To help our worship to be all that God desires it to be, let’s look closer at the kind of revolution that Jesus brought to public worship.  When He came as Messiah, He radically changed people’s understanding of relating to God through worship.  Before Jesus, the proper places and forms for worship were largely set—pretty much locked in place.  The place was Israel, Jerusalem, the Temple in very particular ways.  The forms included a detailed system of ceremonies, with sacrifices and priests playing key roles.  


But when Jesus came along, he caused a very important shift in people’s understanding.  It wasn’t that He formed something new, and I am not saying that Old Testament worship was bad and New Testament worship good.  That’s not true according to the Bible.  But Christ did bring great change.  He took God’s people back to the original purpose the Lord had for worship when He created humans.  When Jesus came, He called God’s people back to that purpose and fulfilled it.  He taught that the appropriate place to worship God is every place, especially our bodies.  He modeled that for us by making His body a pure place where God could make His home in peace and joy.  He used His body, even in dying, as a tool for showing God’s love, which is at the heart of worship.  John 2:18-21 tells us:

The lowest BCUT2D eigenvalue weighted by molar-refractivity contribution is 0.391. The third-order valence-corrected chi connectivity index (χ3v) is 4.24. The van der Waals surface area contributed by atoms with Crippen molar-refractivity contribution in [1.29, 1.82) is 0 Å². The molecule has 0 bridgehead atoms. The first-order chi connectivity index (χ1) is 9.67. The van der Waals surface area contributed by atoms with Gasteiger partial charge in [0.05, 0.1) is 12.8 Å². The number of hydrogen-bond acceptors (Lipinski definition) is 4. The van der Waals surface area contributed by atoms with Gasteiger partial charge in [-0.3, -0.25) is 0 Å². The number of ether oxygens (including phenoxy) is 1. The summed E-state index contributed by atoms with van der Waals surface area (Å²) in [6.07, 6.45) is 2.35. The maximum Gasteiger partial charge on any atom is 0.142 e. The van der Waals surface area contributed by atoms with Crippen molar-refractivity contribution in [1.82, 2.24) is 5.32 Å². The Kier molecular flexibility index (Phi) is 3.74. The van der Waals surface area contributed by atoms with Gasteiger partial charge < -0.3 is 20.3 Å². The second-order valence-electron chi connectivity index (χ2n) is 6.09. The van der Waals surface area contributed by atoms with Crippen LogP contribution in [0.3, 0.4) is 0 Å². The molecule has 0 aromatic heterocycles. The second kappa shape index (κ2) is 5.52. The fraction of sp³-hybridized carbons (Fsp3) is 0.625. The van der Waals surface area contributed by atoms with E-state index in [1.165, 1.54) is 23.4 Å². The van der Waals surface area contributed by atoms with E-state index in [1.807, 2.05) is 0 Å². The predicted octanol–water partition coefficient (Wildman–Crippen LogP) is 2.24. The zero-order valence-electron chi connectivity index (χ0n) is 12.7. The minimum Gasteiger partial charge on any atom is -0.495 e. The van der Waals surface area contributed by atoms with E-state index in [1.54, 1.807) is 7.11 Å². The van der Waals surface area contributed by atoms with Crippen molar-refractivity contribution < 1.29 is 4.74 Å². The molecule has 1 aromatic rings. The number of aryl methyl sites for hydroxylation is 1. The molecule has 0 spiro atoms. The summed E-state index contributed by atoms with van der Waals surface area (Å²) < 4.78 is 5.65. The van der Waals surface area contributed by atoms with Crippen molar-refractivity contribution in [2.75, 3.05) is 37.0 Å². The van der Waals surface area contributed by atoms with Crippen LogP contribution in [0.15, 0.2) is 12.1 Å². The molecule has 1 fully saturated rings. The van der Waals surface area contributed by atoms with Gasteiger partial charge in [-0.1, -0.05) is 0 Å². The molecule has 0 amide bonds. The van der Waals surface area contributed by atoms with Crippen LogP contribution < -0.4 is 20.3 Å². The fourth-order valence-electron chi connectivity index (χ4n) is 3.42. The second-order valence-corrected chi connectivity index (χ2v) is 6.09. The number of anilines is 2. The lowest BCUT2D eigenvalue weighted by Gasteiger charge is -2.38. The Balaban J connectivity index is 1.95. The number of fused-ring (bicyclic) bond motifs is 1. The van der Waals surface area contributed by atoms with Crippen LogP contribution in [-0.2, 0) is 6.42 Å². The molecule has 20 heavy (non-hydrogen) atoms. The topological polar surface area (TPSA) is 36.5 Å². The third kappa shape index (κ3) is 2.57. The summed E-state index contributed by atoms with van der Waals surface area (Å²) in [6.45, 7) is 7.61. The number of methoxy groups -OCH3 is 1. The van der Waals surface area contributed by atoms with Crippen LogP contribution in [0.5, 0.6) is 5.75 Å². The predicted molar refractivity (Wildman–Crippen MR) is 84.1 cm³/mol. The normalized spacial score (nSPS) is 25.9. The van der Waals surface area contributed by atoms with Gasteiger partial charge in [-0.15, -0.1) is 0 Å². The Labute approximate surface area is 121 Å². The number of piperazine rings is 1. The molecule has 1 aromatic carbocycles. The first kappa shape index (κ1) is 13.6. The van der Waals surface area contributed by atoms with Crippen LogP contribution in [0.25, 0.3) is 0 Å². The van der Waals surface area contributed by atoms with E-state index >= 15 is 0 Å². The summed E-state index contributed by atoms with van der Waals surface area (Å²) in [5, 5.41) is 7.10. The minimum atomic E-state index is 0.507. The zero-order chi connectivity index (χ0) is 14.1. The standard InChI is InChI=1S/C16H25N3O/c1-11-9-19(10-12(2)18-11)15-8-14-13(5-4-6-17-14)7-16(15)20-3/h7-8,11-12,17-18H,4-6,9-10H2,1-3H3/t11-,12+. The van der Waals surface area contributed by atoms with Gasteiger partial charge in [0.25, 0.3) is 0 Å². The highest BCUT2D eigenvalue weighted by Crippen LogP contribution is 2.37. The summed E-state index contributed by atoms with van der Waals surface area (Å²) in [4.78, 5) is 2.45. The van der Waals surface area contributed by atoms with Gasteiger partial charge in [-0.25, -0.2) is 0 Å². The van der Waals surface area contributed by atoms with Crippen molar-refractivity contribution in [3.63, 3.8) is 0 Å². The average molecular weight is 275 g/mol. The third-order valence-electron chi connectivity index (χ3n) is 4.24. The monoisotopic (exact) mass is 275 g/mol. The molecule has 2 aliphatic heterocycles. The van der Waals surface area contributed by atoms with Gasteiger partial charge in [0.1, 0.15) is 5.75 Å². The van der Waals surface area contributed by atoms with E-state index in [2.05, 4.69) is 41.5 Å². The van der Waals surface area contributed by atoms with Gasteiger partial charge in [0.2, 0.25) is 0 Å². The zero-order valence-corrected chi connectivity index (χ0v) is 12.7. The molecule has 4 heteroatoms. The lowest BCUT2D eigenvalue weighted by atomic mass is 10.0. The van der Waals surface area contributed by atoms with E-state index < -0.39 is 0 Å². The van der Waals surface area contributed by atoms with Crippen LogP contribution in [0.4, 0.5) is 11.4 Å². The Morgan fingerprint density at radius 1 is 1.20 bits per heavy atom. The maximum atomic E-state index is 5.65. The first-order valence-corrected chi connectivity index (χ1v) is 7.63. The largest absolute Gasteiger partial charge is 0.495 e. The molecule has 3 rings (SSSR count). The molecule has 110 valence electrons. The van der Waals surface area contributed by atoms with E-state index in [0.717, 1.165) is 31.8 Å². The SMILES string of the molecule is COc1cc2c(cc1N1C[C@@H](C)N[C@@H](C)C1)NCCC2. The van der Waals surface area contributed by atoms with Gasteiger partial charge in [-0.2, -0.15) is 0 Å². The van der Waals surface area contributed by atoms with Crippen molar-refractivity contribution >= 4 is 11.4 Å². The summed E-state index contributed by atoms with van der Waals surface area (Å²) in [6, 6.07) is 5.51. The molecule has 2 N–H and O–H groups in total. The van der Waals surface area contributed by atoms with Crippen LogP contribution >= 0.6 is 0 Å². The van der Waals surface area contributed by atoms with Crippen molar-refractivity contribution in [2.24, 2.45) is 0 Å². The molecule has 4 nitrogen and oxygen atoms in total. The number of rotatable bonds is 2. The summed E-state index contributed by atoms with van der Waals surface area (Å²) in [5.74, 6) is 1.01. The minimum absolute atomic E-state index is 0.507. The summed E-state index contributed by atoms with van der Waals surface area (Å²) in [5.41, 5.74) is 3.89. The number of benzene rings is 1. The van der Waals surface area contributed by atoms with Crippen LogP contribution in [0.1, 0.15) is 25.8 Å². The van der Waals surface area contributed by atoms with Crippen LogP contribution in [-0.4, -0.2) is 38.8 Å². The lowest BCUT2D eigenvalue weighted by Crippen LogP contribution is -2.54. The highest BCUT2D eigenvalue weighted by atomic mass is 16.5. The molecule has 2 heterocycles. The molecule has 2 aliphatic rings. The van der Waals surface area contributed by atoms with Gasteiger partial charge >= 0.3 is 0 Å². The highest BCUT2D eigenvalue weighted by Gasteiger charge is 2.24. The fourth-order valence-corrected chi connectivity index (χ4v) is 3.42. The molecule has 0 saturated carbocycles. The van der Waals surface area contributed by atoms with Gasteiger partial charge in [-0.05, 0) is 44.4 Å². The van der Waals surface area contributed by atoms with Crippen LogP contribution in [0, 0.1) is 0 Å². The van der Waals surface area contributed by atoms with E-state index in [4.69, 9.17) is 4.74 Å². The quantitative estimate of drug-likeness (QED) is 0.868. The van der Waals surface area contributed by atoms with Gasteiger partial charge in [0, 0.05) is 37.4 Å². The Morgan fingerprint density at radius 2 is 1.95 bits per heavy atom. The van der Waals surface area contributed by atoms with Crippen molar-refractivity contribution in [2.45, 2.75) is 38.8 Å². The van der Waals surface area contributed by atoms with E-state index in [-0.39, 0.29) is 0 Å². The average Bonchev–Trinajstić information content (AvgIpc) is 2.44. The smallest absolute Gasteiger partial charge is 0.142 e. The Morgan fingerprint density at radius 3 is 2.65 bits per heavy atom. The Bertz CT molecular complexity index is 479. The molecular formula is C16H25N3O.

Then the Jews asked him, “What miraculous sign can you show us? Can you prove your authority to do all of this?”

Jesus answered them, “Destroy this temple. I will raise it up again in three days.” 

The Jews replied, “It has taken 46 years to build this temple. Are you going to raise it up in three days?” But the temple Jesus had spoken about was his body.


And Jesus took that example of using our bodies as God’s home and told His people to do the same.  Paul writes in I Corinthians 6:19, “Don't you know that your bodies are temples of the Holy Spirit? The Spirit is in you. You have received him from God. You do not belong to yourselves.”